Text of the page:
Becoming a torturer: towards a global ergonomics of care

How do people become torturers? And how do we stop that transformation? This article addresses these questions by calling on academics and practitioners to consider caring for – expressing sympathy, understanding, and working with – the figure of the "not-quite-yet” torturer. We begin by noting the globality of torture across space and regime type, and suggest that this globality indicates how torture is – very frequently – not the result of any decision or order. This is followed by a discussion of the "consciousness” of the torturer vis-à-vis (1) their paradoxical emotional scarring by their own actions, and (2) their frequent descriptions of having, indeed, never themselves "intended” to torture someone. Drawing on recent developments in the theory of consciousness, we then argue that this nonpurposeful enaction of torture can be understood in terms of certain somatic markers that lead, in particular material-situational settings, to people slipping towards violence. Drawing on the theory of the emergence of violence put forward by Jonathan Luke Austin, we then sketch out more fully the process of becoming a torturer in terms of the situational and material dynamics that encourage these slippages, as well as a global circulatory system of violent knowledges through various sources that become activated in particular settings. We thus suggest that becoming a torturer is more a process of transition than of decision, before noting that this distinction is often lost in the cultural cycle of torture that emerges once torture has begun. Finally, we move to outlining the implications of this non-purposeful understanding of torture by arguing for a new preventive strategy based on the principles of ergonomics and modifying the training regimes of the most common professions from which torturers emerge (the military, the police, etc.) in order to make it harder to slip towards violence. We suggest, ultimately, that this strategy of prevention requires placing ourselves in the uncomfortable position of working to care for both the becoming-torturer and the torturers themselves, in order to help them both preserve their own humanity.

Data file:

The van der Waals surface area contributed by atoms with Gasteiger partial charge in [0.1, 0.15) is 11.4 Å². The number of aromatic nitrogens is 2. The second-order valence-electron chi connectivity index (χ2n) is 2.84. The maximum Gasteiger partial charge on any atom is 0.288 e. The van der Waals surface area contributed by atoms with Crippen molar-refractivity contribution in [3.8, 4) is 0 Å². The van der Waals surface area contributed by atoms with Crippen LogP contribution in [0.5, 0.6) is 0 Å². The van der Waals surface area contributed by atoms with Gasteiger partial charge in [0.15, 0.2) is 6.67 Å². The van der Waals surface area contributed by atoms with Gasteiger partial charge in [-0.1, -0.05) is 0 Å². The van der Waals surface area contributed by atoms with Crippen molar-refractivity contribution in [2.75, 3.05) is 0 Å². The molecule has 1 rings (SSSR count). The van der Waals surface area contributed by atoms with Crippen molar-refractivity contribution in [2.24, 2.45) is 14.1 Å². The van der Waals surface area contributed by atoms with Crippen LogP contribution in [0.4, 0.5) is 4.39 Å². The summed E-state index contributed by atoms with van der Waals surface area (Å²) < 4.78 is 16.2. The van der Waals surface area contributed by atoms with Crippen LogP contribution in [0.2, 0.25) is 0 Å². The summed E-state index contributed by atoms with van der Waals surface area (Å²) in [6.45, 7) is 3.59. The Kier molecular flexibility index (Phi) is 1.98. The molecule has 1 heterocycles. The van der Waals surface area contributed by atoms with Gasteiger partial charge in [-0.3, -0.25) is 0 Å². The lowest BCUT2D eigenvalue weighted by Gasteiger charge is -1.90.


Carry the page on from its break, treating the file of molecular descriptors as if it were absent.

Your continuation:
Publication year:
2016
In:
In: International Review of the Red Cross. - Vol. 98(2016), No. 3, p. 859–888.

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 Record created 2018-03-19, last modified 2019-07-30

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